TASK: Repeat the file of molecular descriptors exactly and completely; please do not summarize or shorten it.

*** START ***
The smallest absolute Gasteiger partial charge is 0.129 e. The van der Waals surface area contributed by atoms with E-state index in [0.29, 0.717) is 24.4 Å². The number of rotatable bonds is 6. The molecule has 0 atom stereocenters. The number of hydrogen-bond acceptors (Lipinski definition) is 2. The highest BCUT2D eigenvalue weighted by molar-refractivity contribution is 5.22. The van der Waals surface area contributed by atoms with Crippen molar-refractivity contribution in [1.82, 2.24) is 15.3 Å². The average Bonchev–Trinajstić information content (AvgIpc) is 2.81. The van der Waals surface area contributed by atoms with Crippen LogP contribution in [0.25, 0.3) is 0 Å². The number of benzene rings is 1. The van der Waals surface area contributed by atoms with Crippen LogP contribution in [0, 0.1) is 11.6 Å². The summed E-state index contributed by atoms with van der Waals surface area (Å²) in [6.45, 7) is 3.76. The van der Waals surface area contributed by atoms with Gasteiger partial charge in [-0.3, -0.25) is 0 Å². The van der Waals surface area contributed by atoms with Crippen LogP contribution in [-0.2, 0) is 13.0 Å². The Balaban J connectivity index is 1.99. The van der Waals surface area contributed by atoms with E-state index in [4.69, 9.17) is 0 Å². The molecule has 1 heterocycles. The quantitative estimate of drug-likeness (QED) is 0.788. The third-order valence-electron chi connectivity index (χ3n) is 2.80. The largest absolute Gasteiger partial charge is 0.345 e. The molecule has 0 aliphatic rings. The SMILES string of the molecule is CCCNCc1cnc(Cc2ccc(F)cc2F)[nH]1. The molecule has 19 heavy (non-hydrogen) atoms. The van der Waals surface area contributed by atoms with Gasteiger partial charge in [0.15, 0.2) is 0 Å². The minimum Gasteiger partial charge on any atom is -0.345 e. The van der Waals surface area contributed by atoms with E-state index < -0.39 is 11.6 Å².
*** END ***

The smallest absolute Gasteiger partial charge is 0.129 e. The van der Waals surface area contributed by atoms with E-state index in [0.29, 0.717) is 24.4 Å². The number of rotatable bonds is 6. The molecule has 0 atom stereocenters. The number of hydrogen-bond acceptors (Lipinski definition) is 2. The highest BCUT2D eigenvalue weighted by molar-refractivity contribution is 5.22. The van der Waals surface area contributed by atoms with Crippen molar-refractivity contribution in [1.82, 2.24) is 15.3 Å². The average Bonchev–Trinajstić information content (AvgIpc) is 2.81. The van der Waals surface area contributed by atoms with Crippen LogP contribution in [0.25, 0.3) is 0 Å². The number of benzene rings is 1. The van der Waals surface area contributed by atoms with Crippen LogP contribution in [0, 0.1) is 11.6 Å². The summed E-state index contributed by atoms with van der Waals surface area (Å²) in [6.45, 7) is 3.76. The van der Waals surface area contributed by atoms with Gasteiger partial charge in [-0.3, -0.25) is 0 Å². The van der Waals surface area contributed by atoms with Crippen LogP contribution in [-0.2, 0) is 13.0 Å². The Balaban J connectivity index is 1.99. The van der Waals surface area contributed by atoms with E-state index in [4.69, 9.17) is 0 Å². The molecule has 1 heterocycles. The quantitative estimate of drug-likeness (QED) is 0.788. The third-order valence-electron chi connectivity index (χ3n) is 2.80. The largest absolute Gasteiger partial charge is 0.345 e. The molecule has 0 aliphatic rings. The SMILES string of the molecule is CCCNCc1cnc(Cc2ccc(F)cc2F)[nH]1. The molecule has 19 heavy (non-hydrogen) atoms. The van der Waals surface area contributed by atoms with Gasteiger partial charge in [0.15, 0.2) is 0 Å². The minimum Gasteiger partial charge on any atom is -0.345 e. The van der Waals surface area contributed by atoms with E-state index < -0.39 is 11.6 Å².